Attenuation of laboratory-induced stress in humans after acute administration of Melissa officinalis (Lemon Balm) (2003)

ory-induced psychological stress. Methods: In this double-blind, placebo-controlled, randomized, balanced crossover experiment, 18 healthy volunteers received two separate single doses of a standardized M. officinalis extract (300 mg, 600 mg) and a placebo, on separate days separated by a 7-day washout period. Modulation of mood was assessed during predose and 1-hour postdose completions of a 20-minute version of the Defined Intensity Stressor Simulation (DISS) battery. Cognitive performance on the four concurrent tasks of the battery was also assessed. Results: The results showed that the 600-mg dose of Melissa ameliorated the negative mood effects of the DISS, with significantly increased self-ratings of calmness and reduced self-ratings of alertness. In addition, a significant increase in the speed of mathematical processing, with no reduction in accuracy, was observed after ingestion of the 300-mg dose. Conclusion: These results suggest that the potential for M. officinalis to mitigate the effects of stress deserves further investigation....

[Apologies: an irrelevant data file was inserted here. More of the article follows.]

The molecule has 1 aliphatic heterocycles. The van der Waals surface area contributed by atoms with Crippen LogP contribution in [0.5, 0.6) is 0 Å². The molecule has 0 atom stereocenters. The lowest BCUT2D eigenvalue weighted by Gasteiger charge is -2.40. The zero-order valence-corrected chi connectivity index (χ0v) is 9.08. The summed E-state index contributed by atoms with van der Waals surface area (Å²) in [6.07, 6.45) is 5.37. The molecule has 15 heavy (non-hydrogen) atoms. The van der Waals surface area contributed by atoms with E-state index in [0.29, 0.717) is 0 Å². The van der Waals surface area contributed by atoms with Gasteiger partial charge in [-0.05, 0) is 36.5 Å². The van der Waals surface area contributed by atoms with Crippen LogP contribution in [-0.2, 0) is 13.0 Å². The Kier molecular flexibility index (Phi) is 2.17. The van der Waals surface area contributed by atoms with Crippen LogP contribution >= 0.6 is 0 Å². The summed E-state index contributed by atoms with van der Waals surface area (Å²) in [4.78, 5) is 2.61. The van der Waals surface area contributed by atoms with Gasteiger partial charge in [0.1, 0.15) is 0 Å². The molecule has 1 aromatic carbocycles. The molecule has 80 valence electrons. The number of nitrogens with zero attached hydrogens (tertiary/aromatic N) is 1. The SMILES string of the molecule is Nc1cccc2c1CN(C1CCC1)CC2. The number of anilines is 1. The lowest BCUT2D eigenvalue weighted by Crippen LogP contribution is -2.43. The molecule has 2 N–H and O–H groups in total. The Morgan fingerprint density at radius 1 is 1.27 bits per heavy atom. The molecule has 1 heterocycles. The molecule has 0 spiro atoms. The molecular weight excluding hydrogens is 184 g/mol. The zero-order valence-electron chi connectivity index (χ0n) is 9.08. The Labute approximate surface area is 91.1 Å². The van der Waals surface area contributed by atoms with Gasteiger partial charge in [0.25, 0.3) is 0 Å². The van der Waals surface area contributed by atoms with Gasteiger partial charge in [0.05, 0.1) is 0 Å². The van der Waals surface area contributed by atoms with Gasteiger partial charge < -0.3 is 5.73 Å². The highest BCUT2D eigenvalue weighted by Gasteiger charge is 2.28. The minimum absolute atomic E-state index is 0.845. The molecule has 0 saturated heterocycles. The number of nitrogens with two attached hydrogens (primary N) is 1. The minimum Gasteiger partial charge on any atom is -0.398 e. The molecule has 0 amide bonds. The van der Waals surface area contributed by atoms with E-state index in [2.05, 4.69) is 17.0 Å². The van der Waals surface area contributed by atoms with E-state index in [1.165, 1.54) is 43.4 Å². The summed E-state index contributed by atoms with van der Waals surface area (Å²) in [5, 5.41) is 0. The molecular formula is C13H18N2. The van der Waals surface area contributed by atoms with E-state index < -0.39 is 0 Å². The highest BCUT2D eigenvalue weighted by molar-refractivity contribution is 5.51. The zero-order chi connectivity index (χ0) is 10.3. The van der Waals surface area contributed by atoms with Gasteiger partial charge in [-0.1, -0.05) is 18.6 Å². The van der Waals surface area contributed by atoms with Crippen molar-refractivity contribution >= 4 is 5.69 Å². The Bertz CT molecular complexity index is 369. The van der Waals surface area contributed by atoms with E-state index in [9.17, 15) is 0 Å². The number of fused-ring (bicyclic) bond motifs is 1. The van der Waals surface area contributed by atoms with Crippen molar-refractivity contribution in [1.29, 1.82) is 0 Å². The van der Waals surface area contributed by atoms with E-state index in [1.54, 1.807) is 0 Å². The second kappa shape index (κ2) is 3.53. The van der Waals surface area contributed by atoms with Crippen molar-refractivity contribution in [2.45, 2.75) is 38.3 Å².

https://journals.lww.com/psychosomaticmedicine/Abstract/2004/07000/Attenuation_of_Laboratory_Induced_Stress_in_Humans.22.aspx

About Robert Zinn

Robert Zinn, M.D., Ph.D. is a medical doctor, physician, and web entrepreneur, who, for over 15 years was employed by academic and research institutions and focused his clinical practices on very specialized patient populations, such as those with rare genetic diseases or rare cancers. He shares his knowledge through his website, NutritionTheory.org

View all posts by Robert Zinn →